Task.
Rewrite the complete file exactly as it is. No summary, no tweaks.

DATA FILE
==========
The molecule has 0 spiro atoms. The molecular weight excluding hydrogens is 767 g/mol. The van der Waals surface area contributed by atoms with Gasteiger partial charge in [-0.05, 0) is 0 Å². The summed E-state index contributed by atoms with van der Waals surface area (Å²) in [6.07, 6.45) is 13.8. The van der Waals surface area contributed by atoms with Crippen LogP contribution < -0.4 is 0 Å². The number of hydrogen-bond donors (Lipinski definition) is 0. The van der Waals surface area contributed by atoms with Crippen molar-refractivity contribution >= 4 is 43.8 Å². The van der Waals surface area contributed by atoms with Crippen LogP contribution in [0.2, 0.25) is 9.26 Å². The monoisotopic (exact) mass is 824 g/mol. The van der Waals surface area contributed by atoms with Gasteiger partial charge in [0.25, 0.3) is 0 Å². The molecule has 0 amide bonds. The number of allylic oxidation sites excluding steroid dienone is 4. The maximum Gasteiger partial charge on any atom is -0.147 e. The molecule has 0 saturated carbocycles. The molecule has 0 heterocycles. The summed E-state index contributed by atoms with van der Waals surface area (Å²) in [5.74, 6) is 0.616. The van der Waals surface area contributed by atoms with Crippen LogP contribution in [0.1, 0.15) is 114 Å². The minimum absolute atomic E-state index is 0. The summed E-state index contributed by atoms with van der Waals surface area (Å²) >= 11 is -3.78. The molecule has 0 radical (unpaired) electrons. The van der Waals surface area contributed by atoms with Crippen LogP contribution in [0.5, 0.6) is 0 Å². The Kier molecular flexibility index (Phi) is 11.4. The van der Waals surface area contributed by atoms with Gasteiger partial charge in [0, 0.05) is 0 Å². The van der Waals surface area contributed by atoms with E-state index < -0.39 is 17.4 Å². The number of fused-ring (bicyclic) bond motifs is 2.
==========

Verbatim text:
The molecule has 0 spiro atoms. The molecular weight excluding hydrogens is 767 g/mol. The van der Waals surface area contributed by atoms with Gasteiger partial charge in [-0.05, 0) is 0 Å². The summed E-state index contributed by atoms with van der Waals surface area (Å²) in [6.07, 6.45) is 13.8. The van der Waals surface area contributed by atoms with Crippen LogP contribution < -0.4 is 0 Å². The number of hydrogen-bond donors (Lipinski definition) is 0. The van der Waals surface area contributed by atoms with Crippen molar-refractivity contribution >= 4 is 43.8 Å². The van der Waals surface area contributed by atoms with Crippen LogP contribution in [0.2, 0.25) is 9.26 Å². The monoisotopic (exact) mass is 824 g/mol. The van der Waals surface area contributed by atoms with Gasteiger partial charge in [0.25, 0.3) is 0 Å². The molecule has 0 amide bonds. The number of allylic oxidation sites excluding steroid dienone is 4. The maximum Gasteiger partial charge on any atom is -0.147 e. The molecule has 0 saturated carbocycles. The molecule has 0 heterocycles. The summed E-state index contributed by atoms with van der Waals surface area (Å²) in [5.74, 6) is 0.616. The van der Waals surface area contributed by atoms with Crippen LogP contribution in [0.1, 0.15) is 114 Å². The minimum absolute atomic E-state index is 0. The summed E-state index contributed by atoms with van der Waals surface area (Å²) >= 11 is -3.78. The molecule has 0 radical (unpaired) electrons. The van der Waals surface area contributed by atoms with Crippen LogP contribution in [0.5, 0.6) is 0 Å². The Kier molecular flexibility index (Phi) is 11.4. The van der Waals surface area contributed by atoms with Gasteiger partial charge in [0, 0.05) is 0 Å². The van der Waals surface area contributed by atoms with E-state index < -0.39 is 17.4 Å². The number of fused-ring (bicyclic) bond motifs is 2.